Wednesday, September 13, 2006

To boldly cast where no director has gone before

Rumor has it that Shatner approves, and J.J. Abrams wants him, so Matt Damon may wind up playing Kirk in Abrams' re-fit of the original Star Trek.

Damon looks Shatnery enough in the face and jaw to me. He's a little too fit and trim, but then the movie's story is supposed to be taking place at the beginning of Kirk and Spock's career together, before the first episodes, before Kirk got into the habit of having the food synthesizer serve him cheesecake every night.

All that inter-species space sex probably gave him a ravenous case of the munchies.

If Damon's going to play Kirk, though, the story can't take place too far before. It can't be about Kirk and Spock meeting at Star Fleet Academy as was first reported. Damon is now older than William Shatner was when Star Trek premiered.

Hollywood used to have no problem with middle-aged actors and actresses playing college and high school students, but directors and producers have gotten better about that, probably because they've become more age-ist, though. Somebody out there thought it was a good idea to cast a then 22 year old Kate Bosworth to play a Lois Lane who is at least 35 in Superman Returns.

"Catherine Zeta-Jones as Lois Lane? Are you crazy? We've got to appeal to the kids! They don't want to see some old crone kissing Superman."

At any rate, I hope we won't see the likes of 49 year old Jimmy Stewart starring as a 25 year old Charles Lindbergh again.

Matt Damon, at 36, can get away with playing Jim Kirk at 30, but he is a six-inch layer of pancake make-up and and some extremely soft soft-focus away from getting away with playing Jamie Boy Kirk the 20 year old cadet.

Which is great news, if it's the case!

I wrote about this before, last April, in a post called When Kirk Met Spock. Having Kirk and Spock meet at Star Fleet Academy messes with the series timeline in a non-trivial way. (Yes, I know that's a silly thing to say when talking about a TV show.) I think it's pretty clear in the early episodes, at least through the first half of the first season, that Kirk and Spock didn't know each other very well. The implication was that they had only recently met, when Kirk took command of the Enterprise, where Spock was already a long-term member of the crew.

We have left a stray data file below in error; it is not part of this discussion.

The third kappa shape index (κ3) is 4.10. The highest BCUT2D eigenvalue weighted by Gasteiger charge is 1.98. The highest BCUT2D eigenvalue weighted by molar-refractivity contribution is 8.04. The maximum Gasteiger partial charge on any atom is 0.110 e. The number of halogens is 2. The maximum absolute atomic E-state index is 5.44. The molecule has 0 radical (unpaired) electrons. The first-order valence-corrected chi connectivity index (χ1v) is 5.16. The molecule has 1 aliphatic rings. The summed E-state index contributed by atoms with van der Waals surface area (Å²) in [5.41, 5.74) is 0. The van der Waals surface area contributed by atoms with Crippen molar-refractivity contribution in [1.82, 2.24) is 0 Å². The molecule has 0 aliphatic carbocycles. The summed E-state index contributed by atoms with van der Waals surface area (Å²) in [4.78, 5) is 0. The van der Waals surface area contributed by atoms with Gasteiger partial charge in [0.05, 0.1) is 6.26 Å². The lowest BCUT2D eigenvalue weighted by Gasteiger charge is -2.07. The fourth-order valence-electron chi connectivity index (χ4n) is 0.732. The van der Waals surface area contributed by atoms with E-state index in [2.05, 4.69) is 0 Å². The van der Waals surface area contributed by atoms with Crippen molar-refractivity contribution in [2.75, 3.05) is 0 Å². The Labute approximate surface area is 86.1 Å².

Spock appeared to be the outsider in the group that included Kirk, McCoy, Uhura, Scott, and Sulu, because they were the outsiders. The Enterprise was their new assignment.

If the new movie begins with Kirk assuming command, then the story can have fun with Kirk and Spock feeling each other out and stepping on each other's toes.

Spock should be constantly testing Kirk to see if he measures up to Spock's hero and first captain, Christopher Pike, while Kirk should be struggling to establish his authority, secure Spock's loyalty and approval, and make friends with his strange and aloof first officer.

The two young officers have a lot in common, as I wrote back in April: "Both are science nerds who for some reason have chosen to pursue military careers."

And, definitely in Spock's case, and possibly in Kirk's, their career choice was an act of rebellion against their father or father-figure. I'm thinking Kirk, like George Washington, was raised by his demanding older brother. He never mentions his parents, so they might have died when he was a kid. He admires his brother, Sam, the scientist, and is grieved by Sam's death, but he seems to have been estranged from Sam and his family. It seems likely that Sam wanted his kid brother to follow in his footsteps, while Kirk wanted to set himself up as his own man. At any rate, there's a reason Kirk is closer to a Vulcan than he is to any other human being, except McCoy.

By the way, McCoy can't be on board the Enterprise from the start, because, well, he wasn't. They'll have to pick him up a third of the way into the movie or so, unless we're to now think that the original ship's doctor was just filling in while McCoy was on an extended shore leave.

I'll buy that.

I won't buy it if the movie doesn't have Kirk and McCoy's friendship going back a long time. I like to think they met when Kirk was at the academy and he went to an off-base civilian doctor to get his first case of space clap cured.

McCoy is not a career military doctor. I used to think McCoy joined Star Fleet to get over his wife's death, but his bio at the official Star Trek website says he was divorced, so maybe he joined to get over a broken heart.

But, to get back to Damon as Kirk. Sure, why not?

Well, novelist and film critic, Amy Biancolli tells me why not.

Nothing against Damon. He's a smart actor and a handsome guy, two bottom-line requirements for the part. But he's too understated and tightly wound. He displays no willingness to overact. In his best roles (the Bourne films, for instance), he conveys intellectual self-questioning and a constant, gurgling undercurrent of neurosis...

But Kirk? James T. Swingin Cat in Calf-Boots Kirk? Not in a million light years.